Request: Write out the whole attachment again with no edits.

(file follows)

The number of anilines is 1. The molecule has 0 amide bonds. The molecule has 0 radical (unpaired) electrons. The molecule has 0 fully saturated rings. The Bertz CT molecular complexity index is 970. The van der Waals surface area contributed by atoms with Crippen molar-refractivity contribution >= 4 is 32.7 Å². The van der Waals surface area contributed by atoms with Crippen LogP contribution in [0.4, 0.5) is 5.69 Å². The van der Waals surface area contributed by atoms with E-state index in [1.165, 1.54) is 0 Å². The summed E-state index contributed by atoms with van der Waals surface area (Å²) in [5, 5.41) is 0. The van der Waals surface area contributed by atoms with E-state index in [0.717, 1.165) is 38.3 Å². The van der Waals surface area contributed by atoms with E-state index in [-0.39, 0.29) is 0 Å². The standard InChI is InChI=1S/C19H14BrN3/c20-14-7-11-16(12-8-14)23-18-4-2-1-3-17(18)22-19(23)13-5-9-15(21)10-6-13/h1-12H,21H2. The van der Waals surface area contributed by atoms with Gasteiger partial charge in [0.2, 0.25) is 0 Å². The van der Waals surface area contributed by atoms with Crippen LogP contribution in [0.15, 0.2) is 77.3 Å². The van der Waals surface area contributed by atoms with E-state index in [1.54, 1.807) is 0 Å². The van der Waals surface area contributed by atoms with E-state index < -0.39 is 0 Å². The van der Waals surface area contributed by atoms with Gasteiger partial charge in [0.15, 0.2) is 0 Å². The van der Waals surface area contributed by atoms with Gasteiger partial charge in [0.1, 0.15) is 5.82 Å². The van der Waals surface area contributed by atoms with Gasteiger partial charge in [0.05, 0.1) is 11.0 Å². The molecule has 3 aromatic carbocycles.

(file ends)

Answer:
The number of anilines is 1. The molecule has 0 amide bonds. The molecule has 0 radical (unpaired) electrons. The molecule has 0 fully saturated rings. The Bertz CT molecular complexity index is 970. The van der Waals surface area contributed by atoms with Crippen molar-refractivity contribution >= 4 is 32.7 Å². The van der Waals surface area contributed by atoms with Crippen LogP contribution in [0.4, 0.5) is 5.69 Å². The van der Waals surface area contributed by atoms with E-state index in [1.165, 1.54) is 0 Å². The summed E-state index contributed by atoms with van der Waals surface area (Å²) in [5, 5.41) is 0. The van der Waals surface area contributed by atoms with E-state index in [0.717, 1.165) is 38.3 Å². The van der Waals surface area contributed by atoms with E-state index in [-0.39, 0.29) is 0 Å². The standard InChI is InChI=1S/C19H14BrN3/c20-14-7-11-16(12-8-14)23-18-4-2-1-3-17(18)22-19(23)13-5-9-15(21)10-6-13/h1-12H,21H2. The van der Waals surface area contributed by atoms with Gasteiger partial charge in [0.2, 0.25) is 0 Å². The van der Waals surface area contributed by atoms with Crippen LogP contribution in [0.15, 0.2) is 77.3 Å². The van der Waals surface area contributed by atoms with E-state index in [1.54, 1.807) is 0 Å². The van der Waals surface area contributed by atoms with E-state index < -0.39 is 0 Å². The van der Waals surface area contributed by atoms with Gasteiger partial charge in [0.15, 0.2) is 0 Å². The van der Waals surface area contributed by atoms with Gasteiger partial charge in [0.1, 0.15) is 5.82 Å². The van der Waals surface area contributed by atoms with Gasteiger partial charge in [0.05, 0.1) is 11.0 Å². The molecule has 3 aromatic carbocycles.